Oregon, Nation Brace for Exit for Public Health Employees
A large number of public health employees plan to leave their jobs in the next five years both across the country and here in Oregon.
By 2020, 38 percent of public health employees intend to retire or find work in the private sector, according to various studies by the Journal of Public Health Management and Practice.
Oregon opted out of the nationwide survey conducted by the Public Health Workforce Interests and Needs Survey because it completed the Oregon Training Needs Assessment in 2013, which was administered to local health departments and the state workforce. Oregon Health Authority spokesman Jonathan Modie said. It was the largest-ever study of the public health workforce and was conducted by the de Beaumont Foundation and the Association of State and Territorial Health Officials.
But Oregon found a similar expected exit of public health employees with 79.2 percent, or 815 of 1,029 saying they plan to retire in the next five years.
“The retirement of many in the public health workforce, including many longtime leaders and managers, is a concern across the field, not just in Oregon,” Modie said. “As a result, the Public Health Division is prioritizing succession planning over the next two years as well as continuing to work with its education partners to help promote public health as a career of choice.”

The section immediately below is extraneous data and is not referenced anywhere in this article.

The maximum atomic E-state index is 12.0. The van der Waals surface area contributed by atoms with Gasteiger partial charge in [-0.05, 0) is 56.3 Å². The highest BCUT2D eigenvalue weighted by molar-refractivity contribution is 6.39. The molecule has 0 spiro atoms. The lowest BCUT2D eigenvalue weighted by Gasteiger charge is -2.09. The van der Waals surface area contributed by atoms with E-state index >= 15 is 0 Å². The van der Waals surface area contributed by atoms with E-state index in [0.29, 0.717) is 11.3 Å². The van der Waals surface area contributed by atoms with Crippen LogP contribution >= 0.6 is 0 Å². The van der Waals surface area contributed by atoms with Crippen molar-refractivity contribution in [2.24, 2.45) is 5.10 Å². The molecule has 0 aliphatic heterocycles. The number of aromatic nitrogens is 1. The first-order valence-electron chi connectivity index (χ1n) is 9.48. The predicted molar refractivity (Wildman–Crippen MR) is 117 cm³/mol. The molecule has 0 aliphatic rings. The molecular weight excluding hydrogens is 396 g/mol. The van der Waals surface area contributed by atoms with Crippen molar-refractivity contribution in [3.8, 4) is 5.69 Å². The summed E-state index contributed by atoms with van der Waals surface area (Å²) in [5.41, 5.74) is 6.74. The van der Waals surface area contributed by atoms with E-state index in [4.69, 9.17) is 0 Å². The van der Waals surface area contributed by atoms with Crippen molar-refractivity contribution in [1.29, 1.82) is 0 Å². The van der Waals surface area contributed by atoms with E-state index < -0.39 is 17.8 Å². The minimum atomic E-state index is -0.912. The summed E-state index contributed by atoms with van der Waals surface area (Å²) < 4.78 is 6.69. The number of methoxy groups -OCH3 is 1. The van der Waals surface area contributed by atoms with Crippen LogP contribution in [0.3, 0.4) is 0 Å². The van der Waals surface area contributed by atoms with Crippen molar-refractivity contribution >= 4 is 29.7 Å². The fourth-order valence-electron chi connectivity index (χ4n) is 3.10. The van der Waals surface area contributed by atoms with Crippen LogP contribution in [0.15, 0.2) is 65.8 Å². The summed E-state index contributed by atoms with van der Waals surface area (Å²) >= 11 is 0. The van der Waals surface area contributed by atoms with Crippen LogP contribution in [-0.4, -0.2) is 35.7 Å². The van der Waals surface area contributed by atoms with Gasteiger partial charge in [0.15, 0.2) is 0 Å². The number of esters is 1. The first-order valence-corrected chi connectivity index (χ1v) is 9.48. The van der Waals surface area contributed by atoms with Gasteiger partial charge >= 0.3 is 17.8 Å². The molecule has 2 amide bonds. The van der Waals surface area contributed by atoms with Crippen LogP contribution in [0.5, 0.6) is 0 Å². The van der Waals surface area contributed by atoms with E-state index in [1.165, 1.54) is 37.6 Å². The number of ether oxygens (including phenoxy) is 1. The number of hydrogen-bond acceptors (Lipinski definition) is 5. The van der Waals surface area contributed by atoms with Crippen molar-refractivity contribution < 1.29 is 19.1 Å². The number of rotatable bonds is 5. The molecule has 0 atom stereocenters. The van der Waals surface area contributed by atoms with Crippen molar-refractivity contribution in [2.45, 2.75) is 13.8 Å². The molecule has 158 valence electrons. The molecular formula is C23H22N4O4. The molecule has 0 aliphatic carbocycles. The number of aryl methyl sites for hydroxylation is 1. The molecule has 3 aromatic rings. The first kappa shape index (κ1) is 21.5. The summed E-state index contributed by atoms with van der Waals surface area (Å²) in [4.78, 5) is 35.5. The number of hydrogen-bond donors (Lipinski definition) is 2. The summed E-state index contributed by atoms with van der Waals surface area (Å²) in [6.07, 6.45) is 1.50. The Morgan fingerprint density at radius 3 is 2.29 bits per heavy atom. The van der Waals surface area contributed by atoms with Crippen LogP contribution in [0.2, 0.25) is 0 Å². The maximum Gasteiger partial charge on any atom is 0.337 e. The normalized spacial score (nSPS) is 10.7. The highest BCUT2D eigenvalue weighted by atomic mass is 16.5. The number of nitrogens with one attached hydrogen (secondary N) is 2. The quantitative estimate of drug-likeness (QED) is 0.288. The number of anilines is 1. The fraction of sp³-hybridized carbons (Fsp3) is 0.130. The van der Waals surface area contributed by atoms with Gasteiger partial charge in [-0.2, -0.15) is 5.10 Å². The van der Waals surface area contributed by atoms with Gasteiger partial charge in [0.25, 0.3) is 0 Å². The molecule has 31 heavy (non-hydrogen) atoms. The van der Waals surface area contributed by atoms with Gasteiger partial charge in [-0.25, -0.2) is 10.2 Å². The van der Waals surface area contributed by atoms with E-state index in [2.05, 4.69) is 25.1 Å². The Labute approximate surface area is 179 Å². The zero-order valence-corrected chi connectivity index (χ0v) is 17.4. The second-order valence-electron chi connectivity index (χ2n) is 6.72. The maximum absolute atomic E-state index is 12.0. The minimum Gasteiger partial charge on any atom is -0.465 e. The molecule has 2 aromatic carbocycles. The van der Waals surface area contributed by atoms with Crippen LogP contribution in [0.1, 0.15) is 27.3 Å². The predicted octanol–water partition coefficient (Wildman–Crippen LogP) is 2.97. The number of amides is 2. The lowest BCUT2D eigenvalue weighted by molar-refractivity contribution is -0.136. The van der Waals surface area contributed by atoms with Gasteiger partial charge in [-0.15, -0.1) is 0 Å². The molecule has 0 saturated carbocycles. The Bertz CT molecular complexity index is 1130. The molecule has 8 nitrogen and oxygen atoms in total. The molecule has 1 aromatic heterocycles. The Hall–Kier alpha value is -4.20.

Oregon’s survey did not ask workers why they planned to leave.
One former public health employee, now a consultant in the private sector, thinks the state’s health department is a challenging environment to work in.
“I think it’s poorly run,” said Kathryn Scott, who left her job as an assessment readiness epidemiology manager for the state immunization program in June. “I think a lot of the issues stemmed from the unwillingness to tackle long standing problems. Frankly, with the budget cuts there’s competition for money and staff.”
Scott thinks it’s important for the state to see how their workers are doing.
In the national survey of those planning to leave, 25 percent said they were retiring and 13 percent wanted to find a job outside of public health.
“As a result of Oregon’s training needs assessment, the following core competencies have been identified as focus areas for the next couple of years: cultural competence, analytic and assessment, leadership, and communication,” Modie said.
Shelby can be reached at [email protected].